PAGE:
Longest eclipse of century to darken parts of Asia and Africa — but you can see it, too

The moon will glide into Earth's shadow Friday in what will be the longest lunar eclipse of the century. While it won't be visible in Canadian skies, there are ways you can see the spectacle for yourself.

Astronomical event occurs on the same night Earth lies directly between the moon and the sun

This year's total lunar eclipse will last almost four hours, but won't occur over Canada. (Mike Blake/Reuters)

The moon will glide into Earth's shadow Friday in what will be the longest lunar eclipse of the century. While it won't be visible in Canadian skies, there are ways you can see the spectacle for yourself.

Lunar eclipses occur from two to four times a year, but not all of them are visible.

Sometimes they are penumbral eclipses, where the moon passes through Earth's fainter outer shadow, which isn't quite visible to the human eye.

Then there are partial eclipses, where just part of the moon passes through the dark umbra, or shadow. And finally, there are total lunar eclipses, where the entire moon passes through the umbra.

The reason we don't get eclipses every month is because the moon orbits Earth on a slightly inclined plane of five degrees.

Unlike solar eclipses, which last a few minutes, lunar eclipses last three hours or longer.

But the eclipse that will stretch from South America to New Zealand on Friday will last almost four hours, coming in at three hours and 55 minutes. And totality, which will occur over Africa, the Middle East and part of Asia, will last an hour and 43 minutes, making it the longest one in 100 years.

Lunar eclipses occur as the moon passes through Earth's shadow. It can pass through the outer, fainter shadow, called the penumbra. When it passes into the umbra, we can get either a partial or total lunar eclipse, depending on how much of the moon crosses into it. (CBC)

And yes, you'll likely hear this eclipse being referred to as the "blood moon." But there's nothing scary about it.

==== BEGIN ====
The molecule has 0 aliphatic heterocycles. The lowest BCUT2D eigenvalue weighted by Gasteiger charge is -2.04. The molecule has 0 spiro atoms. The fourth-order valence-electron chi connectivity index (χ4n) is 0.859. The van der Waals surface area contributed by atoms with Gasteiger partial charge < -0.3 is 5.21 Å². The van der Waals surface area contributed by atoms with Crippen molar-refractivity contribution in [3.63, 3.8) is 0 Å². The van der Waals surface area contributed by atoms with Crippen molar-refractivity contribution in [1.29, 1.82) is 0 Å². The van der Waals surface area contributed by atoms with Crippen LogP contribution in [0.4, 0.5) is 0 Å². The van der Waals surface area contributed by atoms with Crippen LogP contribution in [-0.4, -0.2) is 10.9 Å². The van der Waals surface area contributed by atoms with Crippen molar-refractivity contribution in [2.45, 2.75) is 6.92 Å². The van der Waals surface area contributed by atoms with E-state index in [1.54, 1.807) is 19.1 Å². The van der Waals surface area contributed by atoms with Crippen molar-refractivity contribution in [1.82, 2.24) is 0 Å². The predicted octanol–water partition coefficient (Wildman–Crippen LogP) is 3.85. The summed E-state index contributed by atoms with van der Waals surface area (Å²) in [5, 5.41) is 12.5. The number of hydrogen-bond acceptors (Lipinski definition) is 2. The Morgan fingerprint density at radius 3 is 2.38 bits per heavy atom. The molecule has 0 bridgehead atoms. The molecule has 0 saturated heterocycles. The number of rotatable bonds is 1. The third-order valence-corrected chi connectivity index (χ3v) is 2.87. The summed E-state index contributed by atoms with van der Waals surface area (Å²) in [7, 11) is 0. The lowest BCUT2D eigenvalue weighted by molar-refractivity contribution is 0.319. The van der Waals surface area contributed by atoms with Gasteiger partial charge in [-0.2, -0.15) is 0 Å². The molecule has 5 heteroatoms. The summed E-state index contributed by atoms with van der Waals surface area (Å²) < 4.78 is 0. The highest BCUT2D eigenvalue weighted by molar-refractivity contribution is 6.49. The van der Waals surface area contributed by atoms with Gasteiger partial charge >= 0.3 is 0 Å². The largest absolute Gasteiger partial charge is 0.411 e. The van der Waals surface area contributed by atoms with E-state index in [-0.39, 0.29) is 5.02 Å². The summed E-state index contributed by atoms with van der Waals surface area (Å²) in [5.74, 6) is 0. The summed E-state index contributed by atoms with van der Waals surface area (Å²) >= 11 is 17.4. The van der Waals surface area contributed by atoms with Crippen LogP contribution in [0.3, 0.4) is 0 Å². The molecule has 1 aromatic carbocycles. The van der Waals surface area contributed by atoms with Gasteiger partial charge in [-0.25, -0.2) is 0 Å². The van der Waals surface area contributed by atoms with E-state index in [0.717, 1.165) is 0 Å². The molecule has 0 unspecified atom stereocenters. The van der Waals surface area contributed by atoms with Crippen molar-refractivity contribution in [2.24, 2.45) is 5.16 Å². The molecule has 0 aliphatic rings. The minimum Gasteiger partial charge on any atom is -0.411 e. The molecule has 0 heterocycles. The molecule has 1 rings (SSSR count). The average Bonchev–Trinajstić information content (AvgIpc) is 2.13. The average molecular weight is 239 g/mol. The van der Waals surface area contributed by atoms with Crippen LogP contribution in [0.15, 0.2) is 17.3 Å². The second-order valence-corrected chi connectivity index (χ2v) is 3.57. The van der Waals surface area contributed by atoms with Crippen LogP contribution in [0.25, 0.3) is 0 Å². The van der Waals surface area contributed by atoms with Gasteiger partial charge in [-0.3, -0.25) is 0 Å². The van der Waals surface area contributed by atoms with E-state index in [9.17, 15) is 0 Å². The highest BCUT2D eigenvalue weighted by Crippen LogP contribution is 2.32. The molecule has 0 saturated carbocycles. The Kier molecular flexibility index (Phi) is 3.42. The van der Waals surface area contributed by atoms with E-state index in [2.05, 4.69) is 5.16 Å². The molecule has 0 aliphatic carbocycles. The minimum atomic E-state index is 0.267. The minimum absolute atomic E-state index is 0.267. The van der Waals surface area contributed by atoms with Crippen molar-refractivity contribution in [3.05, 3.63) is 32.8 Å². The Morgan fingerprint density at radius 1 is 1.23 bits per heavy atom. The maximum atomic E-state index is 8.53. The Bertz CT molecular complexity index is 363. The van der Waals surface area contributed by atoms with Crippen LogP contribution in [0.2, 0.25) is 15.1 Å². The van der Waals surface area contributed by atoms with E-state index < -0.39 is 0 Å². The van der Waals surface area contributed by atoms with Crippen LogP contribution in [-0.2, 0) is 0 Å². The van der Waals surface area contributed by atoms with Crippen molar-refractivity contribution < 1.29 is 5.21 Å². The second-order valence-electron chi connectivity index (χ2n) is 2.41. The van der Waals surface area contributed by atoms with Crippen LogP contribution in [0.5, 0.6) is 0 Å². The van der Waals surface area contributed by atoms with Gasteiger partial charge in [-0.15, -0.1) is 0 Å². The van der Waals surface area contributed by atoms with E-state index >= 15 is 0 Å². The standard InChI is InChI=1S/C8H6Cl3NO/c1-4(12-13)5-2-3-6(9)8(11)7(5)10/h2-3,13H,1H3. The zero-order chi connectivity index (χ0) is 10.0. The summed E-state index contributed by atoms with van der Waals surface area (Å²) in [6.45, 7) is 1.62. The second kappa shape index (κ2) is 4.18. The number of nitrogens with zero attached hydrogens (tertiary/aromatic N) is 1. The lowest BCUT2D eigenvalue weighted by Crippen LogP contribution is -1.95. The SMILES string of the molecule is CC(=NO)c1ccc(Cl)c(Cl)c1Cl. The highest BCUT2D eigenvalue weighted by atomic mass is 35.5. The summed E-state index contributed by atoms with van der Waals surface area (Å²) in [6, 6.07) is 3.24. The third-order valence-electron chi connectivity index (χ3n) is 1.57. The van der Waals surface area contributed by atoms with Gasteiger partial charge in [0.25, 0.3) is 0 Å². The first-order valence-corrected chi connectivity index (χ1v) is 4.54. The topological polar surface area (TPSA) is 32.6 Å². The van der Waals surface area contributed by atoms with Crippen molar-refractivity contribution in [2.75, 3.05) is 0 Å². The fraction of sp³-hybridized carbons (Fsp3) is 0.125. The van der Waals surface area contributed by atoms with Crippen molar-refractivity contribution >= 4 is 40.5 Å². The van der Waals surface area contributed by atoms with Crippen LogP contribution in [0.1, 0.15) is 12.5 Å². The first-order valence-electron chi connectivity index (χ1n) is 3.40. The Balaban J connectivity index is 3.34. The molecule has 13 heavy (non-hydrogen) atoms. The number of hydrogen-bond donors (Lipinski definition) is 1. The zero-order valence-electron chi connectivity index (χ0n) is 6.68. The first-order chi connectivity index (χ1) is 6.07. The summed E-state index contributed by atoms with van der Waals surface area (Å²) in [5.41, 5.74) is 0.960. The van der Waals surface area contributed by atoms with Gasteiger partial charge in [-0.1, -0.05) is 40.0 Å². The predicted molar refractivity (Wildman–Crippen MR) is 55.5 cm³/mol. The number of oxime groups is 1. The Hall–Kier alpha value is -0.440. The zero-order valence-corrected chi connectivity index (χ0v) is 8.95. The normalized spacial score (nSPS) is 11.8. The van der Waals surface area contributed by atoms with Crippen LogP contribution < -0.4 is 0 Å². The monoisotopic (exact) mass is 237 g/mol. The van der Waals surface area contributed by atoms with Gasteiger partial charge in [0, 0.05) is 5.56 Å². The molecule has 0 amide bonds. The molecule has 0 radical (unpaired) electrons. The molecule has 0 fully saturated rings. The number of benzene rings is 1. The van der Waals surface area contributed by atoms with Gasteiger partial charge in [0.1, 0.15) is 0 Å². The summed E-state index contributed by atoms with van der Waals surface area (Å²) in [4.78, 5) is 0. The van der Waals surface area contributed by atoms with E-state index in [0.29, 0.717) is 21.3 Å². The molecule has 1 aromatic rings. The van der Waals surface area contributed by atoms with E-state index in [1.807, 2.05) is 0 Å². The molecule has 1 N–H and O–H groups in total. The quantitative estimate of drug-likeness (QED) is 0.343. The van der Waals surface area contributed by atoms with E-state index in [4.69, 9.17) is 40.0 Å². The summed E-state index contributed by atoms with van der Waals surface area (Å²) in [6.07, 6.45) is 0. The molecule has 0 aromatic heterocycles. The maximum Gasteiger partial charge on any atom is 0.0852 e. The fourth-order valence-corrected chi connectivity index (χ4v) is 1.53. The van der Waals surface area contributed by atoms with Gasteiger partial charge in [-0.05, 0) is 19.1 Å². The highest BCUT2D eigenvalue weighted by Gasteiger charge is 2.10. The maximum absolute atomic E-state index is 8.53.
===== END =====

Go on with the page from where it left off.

During a lunar eclipse, the sun lies directly behind Earth, refracting — or bending — light. Blue light is scattered, leaving only red. The light of all the sunsets and sunrises occurring simultaneously is reflected off the moon, making it seem red.

The deepness of the red depends on the particles in the air. So it's anyone's guess just how red this eclipse will be.

While Canadians won't be able to witness the event first-hand, there are ways to capture it from the comforts of home.

You can watch it online with The Virtual Telescope Project or Slooh. Both are resources that provide live-streaming of astronomical events. While they will show the entire eclipse, if you're looking for totality, it occurs from 3:30 p.m. ET to 5:13 p.m. ET.

Extra treats

But there are a couple of extra-special happenings that night.

For one, Mars will be at opposition, when Earth lies directly between it and the sun (four days later, Mars will be the closest to Earth since 2003).

And finally, there will be a conjunction between Mars and the moon. Astronomers often talk about these events, characterized by two celestial bodies appearing very close together in the sky. There isn't anything particularly scientific about it, but it makes for wonderful viewing and photographs.

On the night of the total lunar eclipse, Mars and the moon will be roughly six degrees apart in the night sky. And you can enjoy the pairing here in our night sky. You can find the local time of moonrise by visiting the site Time and Date.

(CBC News)

So, while the total lunar eclipse won't be gracing Canadian skies, you can still go out and enjoy Mars and the moon as they stand closely together in the night sky. And don't forget Saturn and Jupiter, too, which will also be up for most of the night.

The next total lunar eclipse visible from Canada will be on Jan. 21, 2019, and will last three hours and 17 minutes, with totality lasting an hour and two minutes.


Nicole Mortillaro

Senior reporter, science

Based in Toronto, Nicole covers all things science for CBC News. As an amateur astronomer, Nicole can be found looking up at the night sky appreciating the marvels of our universe. She is the editor of the Journal of the Royal Astronomical Society of Canada and the author of several books. In 2021, she won the Kavli Science Journalism Award from the American Association for the Advancement of Science for a Quirks and Quarks audio special on the history and future of Black people in science. You can send her story ideas at


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